Why Might People Not Seek Help for Mental Illness? Allegheny College Research Team Looks for Answers
Mental health problems are on the rise in the United States, but due to a variety of reasons, many people aren’t getting or seeking the help they need, says Allegheny Psychology Professor Monali Chowdhury.
Recognizing a lack of research on the subject, Chowdhury tasked students in her research group to study this phenomenon in the spring of 2019. Using a sample of 60 Allegheny students, they explored whether seeking help for mental-health issues among college students was related to their extent of knowledge about mental health — otherwise known as mental health literacy. In the fall of 2019, Chowdhury and her students are taking the research nationwide by conducting a voluntary online survey on a community sample to determine why people aren’t seeking help for their mental health challenges, such as severe depression and anxiety.
“It’s a growing problem,” says Chowdhury. “Not everybody is getting the treatment they need and that’s for a variety of reasons, from not having insurance to the stigma of reporting mental health problems to a lack of resources. There is roughly one psychiatrist for every 500 people nationwide, statistics indicate.”
More than 43.8 million adults experience mental illness in a given year; that’s one in five adults in this country, according to statistics published by the National Alliance on Mental Illness in 2019. These issues include schizophrenia, bipolar disorder, major depression and anxiety disorders, among others. Yet, 60 percent of those people did not seek counseling or any other professional help for their issues due to low mental health literacy, which is a person’s ability to recognize, manage and cope with these disorders and other mental-health issues.
“As a society, we have to work through this taboo of reporting mental illness. You wouldn’t think twice about getting treatment for a sprained ankle, but many are reluctant to seek help for their depression or anxiety,” says Chowdhury. “There’s still a lot of misinformation and stigma out there about mental health issues.”
Chowdhury and her students decided to look at the issue of mental health literacy on the Allegheny campus last spring. Students collaborating on this project were Jade Allen ’21, Riley Sawyer ’22 and Alexis Jarvie ’22. “We found that there is definitely a correlation between mental health literacy and the willingness to seek help,” says Chowdhury.
In addition, male students in this study had significantly lower scores on a questionnaire assessing attitudes toward seeking help, says student researcher Josephine Hughes ’22, who collaborated with Chowdhury on a continuation of this project during the summer. “Research indicates that men often don’t want to appear weak or unmasculine by seeking help for mental health problems,” Hughes says.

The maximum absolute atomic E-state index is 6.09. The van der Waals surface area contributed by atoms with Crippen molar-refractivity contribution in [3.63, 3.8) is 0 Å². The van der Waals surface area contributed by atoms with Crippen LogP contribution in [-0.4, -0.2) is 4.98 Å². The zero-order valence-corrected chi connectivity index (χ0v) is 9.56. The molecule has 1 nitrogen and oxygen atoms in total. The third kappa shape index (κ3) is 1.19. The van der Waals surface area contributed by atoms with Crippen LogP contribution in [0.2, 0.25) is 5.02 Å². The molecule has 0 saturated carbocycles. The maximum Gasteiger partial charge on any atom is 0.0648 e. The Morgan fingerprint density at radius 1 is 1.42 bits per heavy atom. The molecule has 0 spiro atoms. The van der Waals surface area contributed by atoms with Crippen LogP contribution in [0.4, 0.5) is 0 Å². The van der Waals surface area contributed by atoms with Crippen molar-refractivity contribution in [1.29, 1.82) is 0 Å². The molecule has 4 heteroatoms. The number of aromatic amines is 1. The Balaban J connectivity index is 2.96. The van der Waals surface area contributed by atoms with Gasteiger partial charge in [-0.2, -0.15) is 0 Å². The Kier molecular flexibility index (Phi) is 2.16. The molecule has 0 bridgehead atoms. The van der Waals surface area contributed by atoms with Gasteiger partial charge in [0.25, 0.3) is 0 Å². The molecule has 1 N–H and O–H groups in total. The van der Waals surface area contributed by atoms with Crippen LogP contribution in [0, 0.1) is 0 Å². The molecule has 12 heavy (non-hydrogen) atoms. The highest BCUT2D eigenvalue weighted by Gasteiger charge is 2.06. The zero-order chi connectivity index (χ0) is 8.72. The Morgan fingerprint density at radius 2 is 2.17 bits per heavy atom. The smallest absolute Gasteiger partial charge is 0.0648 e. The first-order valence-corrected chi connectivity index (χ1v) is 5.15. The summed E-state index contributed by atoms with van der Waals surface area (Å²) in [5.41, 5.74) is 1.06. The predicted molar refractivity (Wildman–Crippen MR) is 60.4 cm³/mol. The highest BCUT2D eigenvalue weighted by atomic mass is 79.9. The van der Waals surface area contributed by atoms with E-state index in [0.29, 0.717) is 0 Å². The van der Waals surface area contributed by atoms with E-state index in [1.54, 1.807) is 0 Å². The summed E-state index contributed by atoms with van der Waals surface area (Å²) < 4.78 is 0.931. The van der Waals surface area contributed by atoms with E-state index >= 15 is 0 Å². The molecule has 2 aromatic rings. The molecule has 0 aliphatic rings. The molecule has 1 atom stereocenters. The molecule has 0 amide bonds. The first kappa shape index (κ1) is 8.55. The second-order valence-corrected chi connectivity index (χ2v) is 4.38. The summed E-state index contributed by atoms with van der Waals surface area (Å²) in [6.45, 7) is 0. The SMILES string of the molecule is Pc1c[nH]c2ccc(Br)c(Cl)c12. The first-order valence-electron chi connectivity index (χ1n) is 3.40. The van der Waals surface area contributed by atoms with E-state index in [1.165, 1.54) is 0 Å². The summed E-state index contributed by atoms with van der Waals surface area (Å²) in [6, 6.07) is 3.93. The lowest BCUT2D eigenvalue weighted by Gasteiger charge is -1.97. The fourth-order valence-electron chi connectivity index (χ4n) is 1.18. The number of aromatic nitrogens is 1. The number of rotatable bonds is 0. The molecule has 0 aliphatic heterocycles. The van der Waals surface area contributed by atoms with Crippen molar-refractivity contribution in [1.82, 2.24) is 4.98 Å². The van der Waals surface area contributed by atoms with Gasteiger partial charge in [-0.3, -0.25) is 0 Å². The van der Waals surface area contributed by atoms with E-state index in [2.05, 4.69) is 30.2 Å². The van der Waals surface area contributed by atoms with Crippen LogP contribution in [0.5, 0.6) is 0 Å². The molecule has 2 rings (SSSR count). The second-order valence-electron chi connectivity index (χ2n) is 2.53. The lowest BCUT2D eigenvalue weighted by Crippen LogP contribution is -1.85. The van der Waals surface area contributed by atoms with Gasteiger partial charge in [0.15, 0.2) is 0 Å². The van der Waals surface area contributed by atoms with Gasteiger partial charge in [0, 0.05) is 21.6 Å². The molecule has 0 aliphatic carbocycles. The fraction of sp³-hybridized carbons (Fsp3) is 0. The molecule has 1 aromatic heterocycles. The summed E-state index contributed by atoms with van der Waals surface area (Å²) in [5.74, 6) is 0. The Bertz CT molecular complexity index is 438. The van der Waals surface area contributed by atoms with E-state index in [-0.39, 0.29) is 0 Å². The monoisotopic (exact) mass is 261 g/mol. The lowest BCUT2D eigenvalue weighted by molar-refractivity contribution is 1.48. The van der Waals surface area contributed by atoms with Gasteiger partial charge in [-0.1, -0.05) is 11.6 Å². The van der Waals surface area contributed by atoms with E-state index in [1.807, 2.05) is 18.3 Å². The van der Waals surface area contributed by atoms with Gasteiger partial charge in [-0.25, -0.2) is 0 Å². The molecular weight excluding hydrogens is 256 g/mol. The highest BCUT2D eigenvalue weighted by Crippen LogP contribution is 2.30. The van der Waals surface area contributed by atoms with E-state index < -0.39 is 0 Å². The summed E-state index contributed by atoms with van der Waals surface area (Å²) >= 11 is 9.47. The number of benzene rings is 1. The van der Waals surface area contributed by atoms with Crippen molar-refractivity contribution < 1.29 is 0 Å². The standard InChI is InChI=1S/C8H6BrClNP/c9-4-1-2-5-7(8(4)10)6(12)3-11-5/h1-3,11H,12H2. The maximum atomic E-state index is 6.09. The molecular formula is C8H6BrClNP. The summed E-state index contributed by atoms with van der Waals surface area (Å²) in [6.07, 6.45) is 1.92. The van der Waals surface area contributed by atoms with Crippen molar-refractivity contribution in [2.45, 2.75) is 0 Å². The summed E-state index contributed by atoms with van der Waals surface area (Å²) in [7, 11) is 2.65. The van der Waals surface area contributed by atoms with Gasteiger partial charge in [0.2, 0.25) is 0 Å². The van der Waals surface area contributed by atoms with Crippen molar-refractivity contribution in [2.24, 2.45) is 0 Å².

“Also,” Hughes continues, “research of literature on the subject shows that age, ethnicity, income and level of education might be factors influencing a person’s decision to seek assistance for mental health problems.”
Chowdhury and her students will be exploring these issues in a nationwide community sample as the project continues into the fall of 2019. They will seek to recruit participants across the nation through Amazon Mechanical Turk (MTurk), which is a crowdsourcing website used to post surveys and obtain data. Some sample questions could be: “To what extent do you agree that a mental illness is a sign of personal weakness?” and whether people agree with statements like, “If I believed I was having a mental breakdown, my first inclination would be to get professional help.”
The research team will use the data to explore the relationship between different demographic variables and mental health literacy and how they impact the willingness to seek help for mental-health issues. A key question for these researchers is: What factors affect mental health literacy?
“Current knowledge doesn’t give us good answers. That’s why it requires more research,” says Hughes.
Adds Chowdhury: “I think the ultimate goal is to make mental health discussions more normative, to be able to identify segments of the population who are particularly stigmatized by mental illness and take strategic initiatives to improve mental health literacy.”